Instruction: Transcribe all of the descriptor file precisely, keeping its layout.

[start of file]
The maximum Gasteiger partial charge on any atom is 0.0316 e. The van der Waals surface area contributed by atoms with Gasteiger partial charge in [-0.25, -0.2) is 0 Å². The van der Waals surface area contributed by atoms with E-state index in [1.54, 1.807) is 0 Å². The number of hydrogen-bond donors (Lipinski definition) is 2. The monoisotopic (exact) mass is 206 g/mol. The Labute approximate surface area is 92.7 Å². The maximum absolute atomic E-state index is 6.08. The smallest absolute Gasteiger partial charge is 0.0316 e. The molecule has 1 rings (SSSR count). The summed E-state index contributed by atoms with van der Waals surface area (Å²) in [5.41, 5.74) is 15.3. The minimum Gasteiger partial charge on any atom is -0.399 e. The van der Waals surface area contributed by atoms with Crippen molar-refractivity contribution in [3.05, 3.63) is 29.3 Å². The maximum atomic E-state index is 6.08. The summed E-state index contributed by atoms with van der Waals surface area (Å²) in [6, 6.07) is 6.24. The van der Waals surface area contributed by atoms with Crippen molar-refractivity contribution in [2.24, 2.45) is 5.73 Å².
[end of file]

The maximum Gasteiger partial charge on any atom is 0.0316 e. The van der Waals surface area contributed by atoms with Gasteiger partial charge in [-0.25, -0.2) is 0 Å². The van der Waals surface area contributed by atoms with E-state index in [1.54, 1.807) is 0 Å². The number of hydrogen-bond donors (Lipinski definition) is 2. The monoisotopic (exact) mass is 206 g/mol. The Labute approximate surface area is 92.7 Å². The maximum absolute atomic E-state index is 6.08. The smallest absolute Gasteiger partial charge is 0.0316 e. The molecule has 1 rings (SSSR count). The summed E-state index contributed by atoms with van der Waals surface area (Å²) in [5.41, 5.74) is 15.3. The minimum Gasteiger partial charge on any atom is -0.399 e. The van der Waals surface area contributed by atoms with Crippen molar-refractivity contribution in [3.05, 3.63) is 29.3 Å². The maximum atomic E-state index is 6.08. The summed E-state index contributed by atoms with van der Waals surface area (Å²) in [6, 6.07) is 6.24. The van der Waals surface area contributed by atoms with Crippen molar-refractivity contribution in [2.24, 2.45) is 5.73 Å².